to show how we work in our hiding 
    [come back] 
places. Beginning by looking back 
    to a beginning
by spending a week of convalescence
    peeling an orange
wrapped in the tribe’s felt and fat
    after the crash.
Beginning each morning with the future
    fathers are explained
by the Tartar’s felt hat,
    the satsuma. Meanwhile
my coming-of-age hides
    in the shoe cupboard. I visit
and find it outraged, refusing to account
    for these new days. The duck’s face
when the model speedboat donuts. I convince
    myself to love
even though I do. I forget why I
    entered the cupboard
and the future draws strength from the doubt.
    Today she smiled,
organising mist into a stream. The next day
    we swam and the next day


By the time we dried off it was winter. Our lives became plain and possible. We were seized with the practicalities of moving house. We looked in earnest at newbuild semi-rural semis. I began driving lessons, filled with intense nostalgia for the present with every stall.

In the cooler, more rational air, I could see two models—the revolution never happened—of fatherhood: take over the kitchen or disappear into work. At the library I saw fathers perform one role or the other: intimate but brittle exuberance or benevolent but distant strength. I could see no future in either. Neither seemed true to the lingering startle:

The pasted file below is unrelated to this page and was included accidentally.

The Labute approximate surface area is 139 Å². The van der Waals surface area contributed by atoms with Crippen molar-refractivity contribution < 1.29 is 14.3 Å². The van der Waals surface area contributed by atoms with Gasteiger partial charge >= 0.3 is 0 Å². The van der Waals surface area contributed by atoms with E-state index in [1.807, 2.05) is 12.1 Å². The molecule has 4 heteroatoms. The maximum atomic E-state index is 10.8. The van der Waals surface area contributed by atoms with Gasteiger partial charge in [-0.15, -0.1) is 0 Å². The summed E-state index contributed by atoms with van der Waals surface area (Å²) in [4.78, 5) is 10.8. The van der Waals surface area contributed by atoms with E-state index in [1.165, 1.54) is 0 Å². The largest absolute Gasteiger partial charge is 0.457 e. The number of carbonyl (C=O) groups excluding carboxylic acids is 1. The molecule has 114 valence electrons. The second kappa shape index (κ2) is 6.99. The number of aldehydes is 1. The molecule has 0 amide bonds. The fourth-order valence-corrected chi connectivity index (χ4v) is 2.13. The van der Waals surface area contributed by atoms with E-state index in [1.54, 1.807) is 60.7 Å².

I have absolutely no idea who you are!

Six months after birth, I found that I had developed an alternative set of ambitions as a father:

  1. not to betray that uncertainty;
  2. to be gentle;
  3. to wear matching socks.

My adult male body was large and hard and milkless. My strategy was to make up for bio- logical lack with tools and enthusiasm. I went to a dark green camping shop and bought myself a vest with useful pockets. I strapped my own baby to my chest and ventured out, walking in long circular thoughts, clinking with official equipment.

In cafés I read pages from Russian novels and recent fathering manuals and concluded that I was, in some important respect, the first father who had ever lived.

Out in the snow I dared judgemental old ladies with my eyes to accept that fact. A woman was concerned my baby should be wearing a hat; I produced from one of my many useful pockets a hat, and shouted that it was she, the middle-aged woman, who should be wearing it—to keep her hair on!